Focused

If you are working on developing new coping skills, you may find that understanding the skills and how they work is much easier than actually using the skills. You may be able to tell someone else about the skill, write out the steps involved, and answer questions about it but find you do not use it in your life. You may find that you keep going back to familiar ways of dealing with emotions and stress, even when those old ways are not good for you in the long run.

A Few Reasons Using New Skills is Difficult

Changing to new coping skills is difficult because the old ways worked. Even though your past ways of coping with emotions was harmful or ineffective in the long term, those strategies probably worked in the short term.  Seeking relief from sadness, hurt, loss and other emotional pain can be a desperate situation. When you know something works to help you feel better, it makes sense that you would be very tempted to use it regardless of the long term consequences. Immediate relief has a strong pull. You may also be worried that there will be no relief if you don’t use your old ways, perhaps overeating, restricting food, shopping too much, drinking excessively, some type of self-harm, or raging.

In addition, researchers say that change is not easy because of the characteristics of habits. Habits help us function with less stress and conserve our energy. Because of these automatic behaviors, we don’t have to think about how to drive a car, what foods to eat, which laundry detergents to buy or whether to eat breakfast before or after getting dressed for work. Changing a habit requires energy, work and focus, all of which is tiring.

When the existing habit is a desired behavior, the lack of awareness required for that behavior works well. At the same time, when the existing behavior is one you want to change, the stronger your habit the less power an intention to change has and thus the harder changes are to make. Intending to change is not likely to be sufficient to create a desired behavior when the existing habitual behavior is strong.

Hint #1:  Don’t Give Up Too Soon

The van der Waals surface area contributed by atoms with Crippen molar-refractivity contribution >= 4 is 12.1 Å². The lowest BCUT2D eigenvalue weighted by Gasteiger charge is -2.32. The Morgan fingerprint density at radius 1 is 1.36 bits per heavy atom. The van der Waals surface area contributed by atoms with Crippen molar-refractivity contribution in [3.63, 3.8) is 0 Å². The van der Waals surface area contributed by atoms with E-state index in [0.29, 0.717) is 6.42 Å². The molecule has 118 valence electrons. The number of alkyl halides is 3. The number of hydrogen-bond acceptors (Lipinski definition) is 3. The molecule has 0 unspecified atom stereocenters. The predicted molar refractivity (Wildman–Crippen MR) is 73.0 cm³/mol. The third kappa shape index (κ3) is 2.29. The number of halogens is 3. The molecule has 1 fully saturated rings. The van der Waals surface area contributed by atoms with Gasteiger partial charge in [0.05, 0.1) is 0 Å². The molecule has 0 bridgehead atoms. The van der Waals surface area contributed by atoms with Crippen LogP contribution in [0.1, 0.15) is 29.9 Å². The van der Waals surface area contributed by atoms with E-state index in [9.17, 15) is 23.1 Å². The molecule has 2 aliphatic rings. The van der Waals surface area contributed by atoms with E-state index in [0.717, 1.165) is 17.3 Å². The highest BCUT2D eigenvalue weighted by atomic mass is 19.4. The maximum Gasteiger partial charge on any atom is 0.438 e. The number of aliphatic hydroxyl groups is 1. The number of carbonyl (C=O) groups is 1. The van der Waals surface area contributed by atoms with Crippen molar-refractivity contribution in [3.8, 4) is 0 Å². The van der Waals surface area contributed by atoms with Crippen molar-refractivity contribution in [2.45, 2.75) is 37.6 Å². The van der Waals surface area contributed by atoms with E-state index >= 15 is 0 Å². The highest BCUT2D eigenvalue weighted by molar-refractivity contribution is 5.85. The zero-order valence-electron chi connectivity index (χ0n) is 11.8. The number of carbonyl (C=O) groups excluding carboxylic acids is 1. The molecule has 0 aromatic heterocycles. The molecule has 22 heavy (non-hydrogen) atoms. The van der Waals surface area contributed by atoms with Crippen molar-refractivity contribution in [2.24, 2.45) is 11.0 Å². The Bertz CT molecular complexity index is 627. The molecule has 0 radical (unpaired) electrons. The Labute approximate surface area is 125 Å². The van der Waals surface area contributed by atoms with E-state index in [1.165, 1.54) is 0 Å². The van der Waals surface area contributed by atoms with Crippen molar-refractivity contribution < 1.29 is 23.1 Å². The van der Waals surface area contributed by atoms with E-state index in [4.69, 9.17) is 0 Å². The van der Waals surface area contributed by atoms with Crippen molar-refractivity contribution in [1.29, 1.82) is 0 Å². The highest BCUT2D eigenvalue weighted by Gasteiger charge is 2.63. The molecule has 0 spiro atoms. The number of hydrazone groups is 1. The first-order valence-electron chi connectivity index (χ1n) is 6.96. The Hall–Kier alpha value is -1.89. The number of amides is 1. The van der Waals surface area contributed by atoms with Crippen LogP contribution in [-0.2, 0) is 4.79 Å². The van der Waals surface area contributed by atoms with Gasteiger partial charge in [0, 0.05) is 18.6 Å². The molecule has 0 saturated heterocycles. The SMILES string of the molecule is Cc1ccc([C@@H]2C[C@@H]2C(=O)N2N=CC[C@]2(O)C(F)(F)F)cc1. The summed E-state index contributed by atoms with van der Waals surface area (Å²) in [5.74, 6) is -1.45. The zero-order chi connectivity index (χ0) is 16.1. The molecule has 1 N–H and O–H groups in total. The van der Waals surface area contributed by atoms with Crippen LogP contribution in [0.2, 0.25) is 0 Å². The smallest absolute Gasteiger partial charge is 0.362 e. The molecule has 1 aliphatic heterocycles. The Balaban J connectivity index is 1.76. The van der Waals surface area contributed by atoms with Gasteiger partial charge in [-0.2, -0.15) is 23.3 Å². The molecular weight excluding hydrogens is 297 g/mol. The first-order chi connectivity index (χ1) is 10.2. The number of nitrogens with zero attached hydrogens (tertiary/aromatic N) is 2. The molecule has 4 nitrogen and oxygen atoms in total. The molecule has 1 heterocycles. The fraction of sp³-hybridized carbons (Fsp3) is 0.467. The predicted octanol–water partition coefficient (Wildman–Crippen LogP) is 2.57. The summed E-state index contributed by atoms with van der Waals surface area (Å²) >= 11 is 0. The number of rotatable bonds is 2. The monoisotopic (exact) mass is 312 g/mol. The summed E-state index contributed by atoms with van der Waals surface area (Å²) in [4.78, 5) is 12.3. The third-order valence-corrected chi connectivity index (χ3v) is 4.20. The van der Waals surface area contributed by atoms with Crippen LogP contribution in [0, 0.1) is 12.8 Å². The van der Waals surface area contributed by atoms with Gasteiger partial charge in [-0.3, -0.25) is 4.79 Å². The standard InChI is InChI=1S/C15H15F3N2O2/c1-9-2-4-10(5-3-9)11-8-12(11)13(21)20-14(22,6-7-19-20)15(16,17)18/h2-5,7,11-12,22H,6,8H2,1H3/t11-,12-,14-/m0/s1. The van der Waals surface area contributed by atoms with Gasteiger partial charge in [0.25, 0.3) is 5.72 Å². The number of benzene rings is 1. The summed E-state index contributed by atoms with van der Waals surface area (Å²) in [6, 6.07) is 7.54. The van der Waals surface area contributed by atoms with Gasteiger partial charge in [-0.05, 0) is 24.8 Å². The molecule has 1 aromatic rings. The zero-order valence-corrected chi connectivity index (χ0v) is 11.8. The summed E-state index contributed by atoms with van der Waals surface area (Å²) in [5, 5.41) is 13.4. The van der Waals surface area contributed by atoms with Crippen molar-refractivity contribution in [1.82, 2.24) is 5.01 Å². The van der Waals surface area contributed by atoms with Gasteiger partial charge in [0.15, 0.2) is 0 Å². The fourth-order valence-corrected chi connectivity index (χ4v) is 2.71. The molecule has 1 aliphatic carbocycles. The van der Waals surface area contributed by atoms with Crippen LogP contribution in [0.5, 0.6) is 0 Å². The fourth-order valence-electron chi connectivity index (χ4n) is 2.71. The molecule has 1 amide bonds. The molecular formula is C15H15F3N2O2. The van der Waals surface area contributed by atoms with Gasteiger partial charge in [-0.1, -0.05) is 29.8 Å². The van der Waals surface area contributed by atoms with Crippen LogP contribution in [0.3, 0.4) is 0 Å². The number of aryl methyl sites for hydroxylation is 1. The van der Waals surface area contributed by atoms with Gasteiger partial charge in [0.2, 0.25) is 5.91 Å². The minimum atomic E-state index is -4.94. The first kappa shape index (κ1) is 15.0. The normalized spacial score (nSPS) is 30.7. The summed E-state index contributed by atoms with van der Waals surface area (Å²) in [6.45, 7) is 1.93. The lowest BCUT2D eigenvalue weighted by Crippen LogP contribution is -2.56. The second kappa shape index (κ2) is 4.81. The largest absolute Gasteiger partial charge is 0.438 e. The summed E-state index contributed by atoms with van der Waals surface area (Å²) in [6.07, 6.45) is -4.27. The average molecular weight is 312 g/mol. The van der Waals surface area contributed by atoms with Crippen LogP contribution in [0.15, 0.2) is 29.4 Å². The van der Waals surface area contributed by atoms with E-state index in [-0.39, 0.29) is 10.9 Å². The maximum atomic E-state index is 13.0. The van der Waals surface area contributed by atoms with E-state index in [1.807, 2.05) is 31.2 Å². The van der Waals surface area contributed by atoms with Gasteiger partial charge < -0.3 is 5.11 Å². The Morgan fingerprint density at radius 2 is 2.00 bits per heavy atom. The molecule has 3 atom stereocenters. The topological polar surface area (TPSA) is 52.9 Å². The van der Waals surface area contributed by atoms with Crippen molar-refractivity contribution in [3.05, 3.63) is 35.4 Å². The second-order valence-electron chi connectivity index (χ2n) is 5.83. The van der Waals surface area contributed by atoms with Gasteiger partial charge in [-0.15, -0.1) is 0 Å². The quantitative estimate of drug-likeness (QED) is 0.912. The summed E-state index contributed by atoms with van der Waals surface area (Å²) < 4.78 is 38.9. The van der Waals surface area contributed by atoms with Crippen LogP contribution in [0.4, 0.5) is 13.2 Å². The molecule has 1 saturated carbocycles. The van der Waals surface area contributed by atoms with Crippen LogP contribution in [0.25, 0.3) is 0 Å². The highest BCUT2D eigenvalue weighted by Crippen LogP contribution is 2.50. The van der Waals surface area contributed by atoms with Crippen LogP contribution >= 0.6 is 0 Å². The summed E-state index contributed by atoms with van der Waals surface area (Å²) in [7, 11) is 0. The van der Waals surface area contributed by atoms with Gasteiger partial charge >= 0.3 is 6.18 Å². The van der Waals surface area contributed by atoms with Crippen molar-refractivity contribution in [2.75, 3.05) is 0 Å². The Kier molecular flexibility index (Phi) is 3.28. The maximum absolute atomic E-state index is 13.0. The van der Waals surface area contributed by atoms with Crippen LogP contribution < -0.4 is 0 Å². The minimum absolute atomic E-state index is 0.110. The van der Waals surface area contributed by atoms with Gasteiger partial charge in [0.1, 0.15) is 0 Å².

Perhaps you’ve heard that a new behavior takes 21 days to become a habit. Jeremy Dean, in his book Making Habits, Breaking Habits, says that different behaviors take different lengths of time to become a habit, up to about 284 days. That’s a lot of practice. So practice the new skill repeatedly. Don’t wait to be really upset before you practice. Practice everyday. The more you practice the more likely the new skill can be used when you really need it–it will become a habit.

One strategy to cope with the learning process is to remember what it was like when you were very young and trying to learn the letters of the alphabet. How overwhelming that must have been. Then on top of learning the letters you needed to learn how to put them together into words. Just knowing letters existed, being able to name them and say what they were supposed to do were important steps, but wasn’t enough to use them in an effective way. With lots of practice though you learned to read and write with greater and greater mastery.

Hint #2:  Plan for the Roadblocks Ahead

One useful idea in practicing a new skill is to use the contrast technique. To do this, you create a positive vision of the problem behavior being solved. Then you think about the negative aspects, the reality of what it means to solve that problem. For example, you might relish the idea of having several friends you consider close. The imagery of having close friends is probably gratifying. When you consider reality though, such as how you will cope when they annoy you, how you will deal with their wanting to do things you don’t want to do and how you will keep commitments when you sometimes have difficulty getting out of the house, your expectations of success may not be as high. From the beginning, if you’re willing to create a plan to deal with the difficulties and persevere through the learning stages, dedicating time and practice to your goal, then you are more likely to be successful than if you go forward without considering the obstacles.

Hint #3: Implementation Intention

Dean also discusses implementation intention as a specific type of plan that helps you be successful.  Implementation intention means addressing specific obstacles with specific actions before you face those obstacles. He uses an if-then format. Instead of saying I want to be kinder, you make a specific statement such as the following: If I see drivers trying to merge in traffic, I will let them in. Another example, one about food choices, would be saying that if you want potato chips, you will eat baked sweet potato chips instead of just saying you will eat healthier. So to practice imagery as a stress reducer you might say, “If I feel scared while I am at the party, I will visualize my grandmother hugging me.”

Sometimes we focus on learning more and more skills instead of practicing the ones we already know and developing mastery. Become masterful at using and applying skills is likely to be more helpful in managing emotions successfully.

 

photo credit: ccVince Alongi via Compfight

 


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    Last reviewed: 4 Jan 2013

APA Reference
Hall, K. (2013). Hints for Practicing New Coping Skills. Psych Central. Retrieved on October 21, 2014, from http://blogs.psychcentral.com/emotionally-sensitive/2013/01/hints-for-practicing-new-coping-skills/

 

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